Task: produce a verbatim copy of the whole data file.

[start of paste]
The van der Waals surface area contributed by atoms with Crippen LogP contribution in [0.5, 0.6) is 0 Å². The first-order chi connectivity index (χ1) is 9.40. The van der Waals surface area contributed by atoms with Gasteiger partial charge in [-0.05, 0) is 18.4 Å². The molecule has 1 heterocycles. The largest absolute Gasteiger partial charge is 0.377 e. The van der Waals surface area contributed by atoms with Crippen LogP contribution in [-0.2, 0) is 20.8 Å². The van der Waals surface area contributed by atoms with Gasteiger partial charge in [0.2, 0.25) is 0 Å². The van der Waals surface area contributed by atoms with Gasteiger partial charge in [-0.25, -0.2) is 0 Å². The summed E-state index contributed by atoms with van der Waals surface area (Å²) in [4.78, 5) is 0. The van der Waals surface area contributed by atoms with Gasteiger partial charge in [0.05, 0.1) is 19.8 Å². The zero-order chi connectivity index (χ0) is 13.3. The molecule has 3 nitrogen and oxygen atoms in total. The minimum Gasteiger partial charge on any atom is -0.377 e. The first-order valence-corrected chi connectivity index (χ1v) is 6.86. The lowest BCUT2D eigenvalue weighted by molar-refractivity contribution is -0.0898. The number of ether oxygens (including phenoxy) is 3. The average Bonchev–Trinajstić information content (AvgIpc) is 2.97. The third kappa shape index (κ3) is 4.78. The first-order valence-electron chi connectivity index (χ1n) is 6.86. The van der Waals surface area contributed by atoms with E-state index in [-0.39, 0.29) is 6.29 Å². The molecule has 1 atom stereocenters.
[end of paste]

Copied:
The van der Waals surface area contributed by atoms with Crippen LogP contribution in [0.5, 0.6) is 0 Å². The first-order chi connectivity index (χ1) is 9.40. The van der Waals surface area contributed by atoms with Gasteiger partial charge in [-0.05, 0) is 18.4 Å². The molecule has 1 heterocycles. The largest absolute Gasteiger partial charge is 0.377 e. The van der Waals surface area contributed by atoms with Crippen LogP contribution in [-0.2, 0) is 20.8 Å². The van der Waals surface area contributed by atoms with Gasteiger partial charge in [0.2, 0.25) is 0 Å². The van der Waals surface area contributed by atoms with Gasteiger partial charge in [-0.25, -0.2) is 0 Å². The summed E-state index contributed by atoms with van der Waals surface area (Å²) in [4.78, 5) is 0. The van der Waals surface area contributed by atoms with Gasteiger partial charge in [0.05, 0.1) is 19.8 Å². The zero-order chi connectivity index (χ0) is 13.3. The molecule has 3 nitrogen and oxygen atoms in total. The minimum Gasteiger partial charge on any atom is -0.377 e. The first-order valence-corrected chi connectivity index (χ1v) is 6.86. The lowest BCUT2D eigenvalue weighted by molar-refractivity contribution is -0.0898. The number of ether oxygens (including phenoxy) is 3. The average Bonchev–Trinajstić information content (AvgIpc) is 2.97. The third kappa shape index (κ3) is 4.78. The first-order valence-electron chi connectivity index (χ1n) is 6.86. The van der Waals surface area contributed by atoms with E-state index in [-0.39, 0.29) is 6.29 Å². The molecule has 1 atom stereocenters.